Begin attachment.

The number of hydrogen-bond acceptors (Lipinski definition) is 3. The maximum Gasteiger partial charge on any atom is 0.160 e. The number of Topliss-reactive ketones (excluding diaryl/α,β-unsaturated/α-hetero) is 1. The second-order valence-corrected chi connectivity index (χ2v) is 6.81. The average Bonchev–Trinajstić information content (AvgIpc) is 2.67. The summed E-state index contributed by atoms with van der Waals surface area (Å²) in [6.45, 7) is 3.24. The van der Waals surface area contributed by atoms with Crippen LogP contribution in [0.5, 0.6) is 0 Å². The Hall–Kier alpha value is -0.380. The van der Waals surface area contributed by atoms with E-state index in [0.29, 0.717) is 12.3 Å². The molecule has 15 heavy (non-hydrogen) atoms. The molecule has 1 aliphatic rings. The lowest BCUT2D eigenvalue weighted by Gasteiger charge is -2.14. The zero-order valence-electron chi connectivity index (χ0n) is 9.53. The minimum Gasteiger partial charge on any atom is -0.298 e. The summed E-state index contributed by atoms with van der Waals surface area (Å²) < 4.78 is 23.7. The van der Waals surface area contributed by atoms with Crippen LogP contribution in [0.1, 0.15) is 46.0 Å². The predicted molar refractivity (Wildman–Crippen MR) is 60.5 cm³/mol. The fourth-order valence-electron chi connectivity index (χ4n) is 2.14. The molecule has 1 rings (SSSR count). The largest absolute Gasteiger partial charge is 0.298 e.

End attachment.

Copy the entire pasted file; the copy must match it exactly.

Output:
The number of hydrogen-bond acceptors (Lipinski definition) is 3. The maximum Gasteiger partial charge on any atom is 0.160 e. The number of Topliss-reactive ketones (excluding diaryl/α,β-unsaturated/α-hetero) is 1. The second-order valence-corrected chi connectivity index (χ2v) is 6.81. The average Bonchev–Trinajstić information content (AvgIpc) is 2.67. The summed E-state index contributed by atoms with van der Waals surface area (Å²) in [6.45, 7) is 3.24. The van der Waals surface area contributed by atoms with Crippen LogP contribution in [0.5, 0.6) is 0 Å². The Hall–Kier alpha value is -0.380. The van der Waals surface area contributed by atoms with E-state index in [0.29, 0.717) is 12.3 Å². The molecule has 15 heavy (non-hydrogen) atoms. The molecule has 1 aliphatic rings. The lowest BCUT2D eigenvalue weighted by Gasteiger charge is -2.14. The zero-order valence-electron chi connectivity index (χ0n) is 9.53. The minimum Gasteiger partial charge on any atom is -0.298 e. The summed E-state index contributed by atoms with van der Waals surface area (Å²) < 4.78 is 23.7. The van der Waals surface area contributed by atoms with Crippen LogP contribution in [0.1, 0.15) is 46.0 Å². The predicted molar refractivity (Wildman–Crippen MR) is 60.5 cm³/mol. The fourth-order valence-electron chi connectivity index (χ4n) is 2.14. The molecule has 1 rings (SSSR count). The largest absolute Gasteiger partial charge is 0.298 e.